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Scott Reed
Mar 9, 2023
  2946
(25 votes)

Optimizely DXP Health Checks and Creating Custom Checks

Introduction

In this blog I'm going to be talking through the standard Azure health checking system and how the DXP is setup to operate health checks. Then I'm going to explain how to easily create your own health checks to allow monitoring parts of the system so that unhealthy instances can be easily removed.

Thanks as well to Valdis and Mark Hall who helped me get this point!

Azure Heath Checks

Within Azure there is a feature called a heath check https://learn.microsoft.com/en-us/azure/app-service/monitor-instances-health-check?tabs=dotnet which is designed to allow you to provide information about the state of your application and if it's healthy or unhealthy. This allows the load balancer to deterimine if there are any unhealthy instances and remove them so that the overall health of the application can recover quickly as shown.

Health check navigation in Azure Portal 

Optimizely DXP Health Checks

Optimizely has a specific setup of heathcheck that's set up in the middleware and configured as standard in the Azure WebApps hosted by the DXP.

The following is setup as standard within the DXP WebApps

As you can see there is a specific route that has been configured for Optimizely health checks. So how does this all work?

Within a typical DXP startup.cs you'll have a call to

.AddCmsCloudPlatformSupport(_configuration)

And if we decomiple this code we see a specific bit of code that sets up this health check configuration

 public static IServiceCollection AddCloudPlatformHealthCheck(this IServiceCollection services)
 {
   services.TryAddEnumerable(ServiceDescriptor.Singleton<IEndpointRoutingExtension, CloudPlatformHealthCheckEndpointRoutingExtension>());
   services.AddHealthChecks().AddCmsHealthCheck(tags: ((IEnumerable<string>) new string[2]
   {
     "episerver",
     "content-api"
   })).AddCmsWarmupHealthCheck(tags: ((IEnumerable<string>) new string[1]
   {
     "warmup"
   }));
   return services; 
 }

This code does a few things

  1. Sets up the routing for the /episerver/health
  2. Adds the CmsHeathCheck which loads the class CmsHealthCheck (This checks some information about the schema / database version)
  3. Adds the AddCmsWarmupHealthCheck which does checks for a warm up using pings defined in the environments WEBSITE_HEALTHCHECK_MAXPINGFAILURES

So this does a few things to allow Optimizely to report if the Instance is healthy or unhealthy but what about if we want to add to this?

Adding Custom Checks

This is actually really easy based upon what we've seen here

  1. Create a class that inherits IHealthCheck
  2. Create an extension method to register is part of the IHealthChecksBuilder
  3. Add it to the startup.cs using the AddHealthChecks() extension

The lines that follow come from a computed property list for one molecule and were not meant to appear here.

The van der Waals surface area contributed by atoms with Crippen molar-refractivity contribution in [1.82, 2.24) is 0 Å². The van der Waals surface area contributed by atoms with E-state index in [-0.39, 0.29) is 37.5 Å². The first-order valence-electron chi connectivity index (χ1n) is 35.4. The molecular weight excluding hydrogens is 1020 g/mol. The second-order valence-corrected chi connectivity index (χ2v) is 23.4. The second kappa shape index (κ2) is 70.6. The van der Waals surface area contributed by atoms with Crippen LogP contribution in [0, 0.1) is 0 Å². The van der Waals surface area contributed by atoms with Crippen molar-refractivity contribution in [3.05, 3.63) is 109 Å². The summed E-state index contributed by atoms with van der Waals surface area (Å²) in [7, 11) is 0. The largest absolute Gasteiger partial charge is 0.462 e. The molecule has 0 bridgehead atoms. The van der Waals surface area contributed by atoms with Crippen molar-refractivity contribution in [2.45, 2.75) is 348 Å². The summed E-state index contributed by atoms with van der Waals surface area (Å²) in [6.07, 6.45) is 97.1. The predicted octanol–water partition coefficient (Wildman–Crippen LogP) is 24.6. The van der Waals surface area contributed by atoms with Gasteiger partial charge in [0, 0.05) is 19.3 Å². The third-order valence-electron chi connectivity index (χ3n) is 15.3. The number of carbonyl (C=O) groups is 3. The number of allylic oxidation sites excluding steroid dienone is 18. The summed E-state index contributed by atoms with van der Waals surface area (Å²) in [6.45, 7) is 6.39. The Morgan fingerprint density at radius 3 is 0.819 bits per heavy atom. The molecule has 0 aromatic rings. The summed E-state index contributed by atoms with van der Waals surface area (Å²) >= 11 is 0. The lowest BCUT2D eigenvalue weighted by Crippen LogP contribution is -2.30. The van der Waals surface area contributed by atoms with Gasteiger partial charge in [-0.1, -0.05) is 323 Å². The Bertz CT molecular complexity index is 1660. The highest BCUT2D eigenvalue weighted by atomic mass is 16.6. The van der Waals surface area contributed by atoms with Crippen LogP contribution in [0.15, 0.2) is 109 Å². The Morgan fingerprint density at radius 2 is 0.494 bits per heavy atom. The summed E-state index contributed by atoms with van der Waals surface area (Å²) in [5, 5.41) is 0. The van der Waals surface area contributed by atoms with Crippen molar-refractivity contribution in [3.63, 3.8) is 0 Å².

Create a class that inherits IHealthCheck

My class will specifically force an unhealthy state so we can test it in postman but in your own code obviously do a check for whatever you want and return Healthy if it's all okay!

public class CustomHealthCheck : IHealthCheck
{
    public Task<HealthCheckResult> CheckHealthAsync(HealthCheckContext context, CancellationToken cancellationToken = new CancellationToken())
    {
        return Task.FromResult<HealthCheckResult>(HealthCheckResult.Unhealthy("Test failed"));
    }
}

Create an extension method to register is part of the IHealthChecksBuilder

public static class CustomHeathCheckExtensions
{
    public static IHealthChecksBuilder AddCustomHealthCheck(
        this IHealthChecksBuilder builder,
        string name = "custom-health-check",
        HealthStatus status = HealthStatus.Unhealthy,
        IEnumerable<string> tags = null)
    {
        return builder.AddCheck<CustomHealthCheck>(name, new HealthStatus?(status), tags);
    }
}

Add it to the startup.cs using the AddHealthChecks() extension

Add it on the end of the services expressions as shown here for Alloy

services
   .AddCmsCloudPlatformSupport(_configuration)
   .AddCmsAspNetIdentity<ApplicationUser>()
   .AddCms()
   .AddAlloy()
   .AddAdminUserRegistration()
   .AddEmbeddedLocalization<Startup>()
   .AddHealthChecks()
   .AddCustomHealthCheck();

Testing

A quick note on this is that adding .AddCmsCloudPlatformSupport(_configuration) locally will cause an error so a way to test this locally is to comment this out and manually register the .AddCloudPlatformHealthCheck() as shown below

services
   //.AddCmsCloudPlatformSupport(_configuration)
   .AddCmsAspNetIdentity<ApplicationUser>()
   .AddCms()
   .AddAlloy()
   .AddAdminUserRegistration()
   .AddEmbeddedLocalization<Startup>()
   .AddCloudPlatformHealthCheck()
   .AddHealthChecks()
   .AddCustomHealthCheck();

Then with this is place you'll get an unhealthy response back, as shown in postman when hitting that endpoint

Conclusion

Hopefully this helps explain exactly how the heath checking system is working in a bit more detail and gives you some ideas should you want to be able to have greater control is telling the load balancer when your instance is unhealthy :-)

Mar 09, 2023

Comments

Van Pham Hong
Van Pham Hong Mar 10, 2023 01:20 AM

Excellent!
Thanks Scott.

James Wilkinson
James Wilkinson Mar 10, 2023 12:32 PM

Great article thanks Scott 

Please login to comment.
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